The ‘Handmaiden of Trump’: How Elise Stefanik Went From Moderate to MAGA




When Elise Stefanik was elected to the House of Representatives in 2014, she was hailed as the fresh face of the new GOP. Stefanik had run for office in her 20s, determined to modernize the Republican Party to attract more women and appeal to her fellow millennials. In her victory speech, she praised her opponents for their good-faith participation in the miracle of American democracy. “No matter their party, our democratic process is strengthened by those individuals willing to put forth their ideas,” she said on the night she became the youngest woman ever elected to Congress.

Today Stefanik is still a politician on the rise, but for very different reasons. As soon as next week, she is widely expected to ascend to the position of House GOP conference chair, which would make her the highest-ranking Republican woman in Congress. And she will have gotten there by lashing herself to a cause that undermines the same democratic process she once hoped to strengthen.

The opening for Stefanik to become the No. 3 House Republican has been created by the anticipated ouster of Rep. Liz Cheney, who has lost the support of her colleagues for insisting the party stop parroting President Donald Trump’s lies about the 2020 election. Rejecting Trump’s fictions about a stolen election is enough to make Cheney, a rock-ribbed conservative and daughter of a former vice president, an outcast in today’s GOP.

“Elise Stefanik is a far superior choice, and she has my COMPLETE and TOTAL Endorsement for GOP Conference Chair,” Trump said in a statement. To replace Cheney with Stefanik would send a powerful signal: that anyone who refuses to carry water for Trump’s conspiracy theories cannot carry the Republican mantle.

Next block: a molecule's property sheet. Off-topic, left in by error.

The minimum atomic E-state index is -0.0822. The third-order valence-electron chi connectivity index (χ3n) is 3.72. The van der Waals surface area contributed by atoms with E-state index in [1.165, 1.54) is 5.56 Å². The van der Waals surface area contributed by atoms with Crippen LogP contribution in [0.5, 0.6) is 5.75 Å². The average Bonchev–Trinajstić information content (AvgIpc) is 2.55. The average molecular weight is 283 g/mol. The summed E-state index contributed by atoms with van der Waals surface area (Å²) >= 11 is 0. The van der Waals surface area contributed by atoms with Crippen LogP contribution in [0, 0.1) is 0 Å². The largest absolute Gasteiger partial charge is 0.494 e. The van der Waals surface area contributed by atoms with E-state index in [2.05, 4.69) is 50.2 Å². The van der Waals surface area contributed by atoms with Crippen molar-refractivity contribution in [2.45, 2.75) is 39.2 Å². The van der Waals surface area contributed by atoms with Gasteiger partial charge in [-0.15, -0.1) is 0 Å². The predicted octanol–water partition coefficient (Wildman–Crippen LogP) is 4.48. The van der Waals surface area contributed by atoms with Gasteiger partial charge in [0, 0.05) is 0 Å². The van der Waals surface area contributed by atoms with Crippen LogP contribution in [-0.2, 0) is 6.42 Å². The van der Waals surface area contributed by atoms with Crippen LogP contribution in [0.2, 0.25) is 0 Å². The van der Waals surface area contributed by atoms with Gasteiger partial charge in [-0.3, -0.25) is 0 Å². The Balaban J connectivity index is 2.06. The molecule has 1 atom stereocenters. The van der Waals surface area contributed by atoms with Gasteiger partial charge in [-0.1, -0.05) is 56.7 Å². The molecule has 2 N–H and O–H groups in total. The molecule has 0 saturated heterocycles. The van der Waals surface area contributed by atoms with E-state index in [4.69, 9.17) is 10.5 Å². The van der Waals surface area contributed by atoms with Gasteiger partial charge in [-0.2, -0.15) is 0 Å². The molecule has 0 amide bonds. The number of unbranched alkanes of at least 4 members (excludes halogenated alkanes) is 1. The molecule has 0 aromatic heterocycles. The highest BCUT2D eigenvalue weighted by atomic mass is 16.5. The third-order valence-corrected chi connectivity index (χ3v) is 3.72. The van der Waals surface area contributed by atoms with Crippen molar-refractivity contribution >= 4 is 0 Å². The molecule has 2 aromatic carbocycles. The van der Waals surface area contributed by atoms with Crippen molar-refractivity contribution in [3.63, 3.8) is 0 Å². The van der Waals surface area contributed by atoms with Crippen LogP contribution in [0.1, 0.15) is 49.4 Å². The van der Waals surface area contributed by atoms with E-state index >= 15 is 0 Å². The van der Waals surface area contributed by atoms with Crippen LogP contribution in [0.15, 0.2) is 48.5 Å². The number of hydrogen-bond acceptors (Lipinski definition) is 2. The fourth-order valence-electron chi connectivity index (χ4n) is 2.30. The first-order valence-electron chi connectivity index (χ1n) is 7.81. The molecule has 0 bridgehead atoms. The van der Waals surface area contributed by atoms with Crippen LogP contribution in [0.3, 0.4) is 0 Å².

But Elise Stefanik is no Matt Gaetz or Marjorie Taylor Greene. She was not always a MAGA warrior. Not long ago, she was a widely respected moderate Republican known for her embrace of facts, her trust in science and her push to build a more diverse party, highlighted by her successful efforts to recruit more GOP women to run for office.

She was a prominent member of the moderate Tuesday Group, a caucus of center-right Republicans. And she was widely credited for a bipartisan spirit—”every Democrat’s favorite Republican,” as one former aide to GOP leadership puts it now.

Yet over the last five years, Trump has redefined the GOP. Today the party primarily judges its representatives not by any particular policy positions but by their allegiance to a defeated President and an embrace of his conspiracy theories. Stefanik has adapted. It’s a calculation that has made her a fundraising star and a party leader-in-waiting. It’s also dismayed many Republicans who have worked with and admired her in the past.

“To be a handmaiden of Trump and get a little pat on the head from Trump is not a leadership move,” says former Rep. Barbara Comstock (R-VA), who worked closely with Stefanik and helped organize a small, bipartisan shower in her honor ahead of her 2017 wedding. “It’s embarrassing. It’s sad.” [Boldface added]

So how did Elise Stefanik go from praising the democratic process to standing on the House floor in the aftermath of the Capitol riot and voting to object to the Electoral College results? How did she go from saying that one particular Republican candidate was “disqualifying themselves with untruthful statements” in 2015 to feeding vague conspiracy theories about Hunter Biden on Steve Bannon’s podcast in 2021? Her evolution mirrors the transformation of her party, while her rise within its ranks is a fall from the modern, millennial conservatism she once was on track to define.

Stefanik’s office declined to make her available to comment for this story, which is based on interviews with former colleagues, aides, friends, classmates and mentors, and draws on others I conducted with Stefanik in 2018 and 2019 for my book, The Ones We’ve Been Waiting For. Stefanik’s embrace of Trump has disappointed her high school teachers, alienated her from her alma mater and puzzled former allies and mentors who envisioned a different future for her.

“Elise could have been the face of a new generation of Republicans that could represent a real big-tent party, that could build beyond the base, that could lay the foundation for a coalition that could win elections nationally,” says Margaret Hoover, a center-right commentator who worked with Stefanik at the Bush White House and now hosts PBS’s Firing Line. “It shows that she was never motivated by principles, and that’s deeply disappointing.”Now, as her tolerance of baseless conspiracy theories about the 2020 election propels her toward Republican leadership, many of the people who knew her in the past are asking: what happened to Elise Stefanik?